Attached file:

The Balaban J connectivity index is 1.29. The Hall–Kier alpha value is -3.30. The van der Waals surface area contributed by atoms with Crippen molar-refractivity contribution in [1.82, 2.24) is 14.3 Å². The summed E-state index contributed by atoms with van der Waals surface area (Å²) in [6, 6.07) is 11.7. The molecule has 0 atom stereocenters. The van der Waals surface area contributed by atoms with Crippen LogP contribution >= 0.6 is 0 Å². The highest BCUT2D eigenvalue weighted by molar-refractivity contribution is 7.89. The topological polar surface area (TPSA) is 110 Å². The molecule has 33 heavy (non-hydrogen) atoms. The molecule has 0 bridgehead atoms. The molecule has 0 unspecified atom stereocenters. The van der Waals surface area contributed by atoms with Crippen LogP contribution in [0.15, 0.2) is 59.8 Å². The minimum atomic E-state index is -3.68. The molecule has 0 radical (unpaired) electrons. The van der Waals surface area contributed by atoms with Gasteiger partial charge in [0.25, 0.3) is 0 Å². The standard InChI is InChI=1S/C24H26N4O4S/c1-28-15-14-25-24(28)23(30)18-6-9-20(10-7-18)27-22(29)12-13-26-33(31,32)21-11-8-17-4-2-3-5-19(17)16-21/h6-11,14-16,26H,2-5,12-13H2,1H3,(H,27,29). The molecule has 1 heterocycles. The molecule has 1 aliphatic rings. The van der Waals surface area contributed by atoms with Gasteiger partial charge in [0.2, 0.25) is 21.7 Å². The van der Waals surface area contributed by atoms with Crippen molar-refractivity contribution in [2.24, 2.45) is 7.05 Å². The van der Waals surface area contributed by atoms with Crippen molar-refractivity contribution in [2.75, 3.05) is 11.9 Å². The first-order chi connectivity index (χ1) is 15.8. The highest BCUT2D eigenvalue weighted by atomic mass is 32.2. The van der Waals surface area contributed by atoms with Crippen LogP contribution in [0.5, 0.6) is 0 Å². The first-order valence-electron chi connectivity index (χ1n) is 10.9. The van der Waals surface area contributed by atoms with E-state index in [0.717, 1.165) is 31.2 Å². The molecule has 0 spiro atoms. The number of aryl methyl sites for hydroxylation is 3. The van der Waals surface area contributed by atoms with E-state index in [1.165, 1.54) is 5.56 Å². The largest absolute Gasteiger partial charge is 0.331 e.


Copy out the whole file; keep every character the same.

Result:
The Balaban J connectivity index is 1.29. The Hall–Kier alpha value is -3.30. The van der Waals surface area contributed by atoms with Crippen molar-refractivity contribution in [1.82, 2.24) is 14.3 Å². The summed E-state index contributed by atoms with van der Waals surface area (Å²) in [6, 6.07) is 11.7. The molecule has 0 atom stereocenters. The van der Waals surface area contributed by atoms with Crippen LogP contribution >= 0.6 is 0 Å². The highest BCUT2D eigenvalue weighted by molar-refractivity contribution is 7.89. The topological polar surface area (TPSA) is 110 Å². The molecule has 33 heavy (non-hydrogen) atoms. The molecule has 0 bridgehead atoms. The molecule has 0 unspecified atom stereocenters. The van der Waals surface area contributed by atoms with Crippen LogP contribution in [0.15, 0.2) is 59.8 Å². The minimum atomic E-state index is -3.68. The molecule has 0 radical (unpaired) electrons. The van der Waals surface area contributed by atoms with Gasteiger partial charge in [0.25, 0.3) is 0 Å². The standard InChI is InChI=1S/C24H26N4O4S/c1-28-15-14-25-24(28)23(30)18-6-9-20(10-7-18)27-22(29)12-13-26-33(31,32)21-11-8-17-4-2-3-5-19(17)16-21/h6-11,14-16,26H,2-5,12-13H2,1H3,(H,27,29). The molecule has 1 heterocycles. The molecule has 1 aliphatic rings. The van der Waals surface area contributed by atoms with Gasteiger partial charge in [0.2, 0.25) is 21.7 Å². The van der Waals surface area contributed by atoms with Crippen molar-refractivity contribution in [2.24, 2.45) is 7.05 Å². The van der Waals surface area contributed by atoms with Crippen molar-refractivity contribution in [2.75, 3.05) is 11.9 Å². The first-order chi connectivity index (χ1) is 15.8. The highest BCUT2D eigenvalue weighted by atomic mass is 32.2. The van der Waals surface area contributed by atoms with Crippen LogP contribution in [0.5, 0.6) is 0 Å². The first-order valence-electron chi connectivity index (χ1n) is 10.9. The van der Waals surface area contributed by atoms with E-state index in [0.717, 1.165) is 31.2 Å². The molecule has 0 spiro atoms. The number of aryl methyl sites for hydroxylation is 3. The van der Waals surface area contributed by atoms with E-state index in [1.165, 1.54) is 5.56 Å². The largest absolute Gasteiger partial charge is 0.331 e.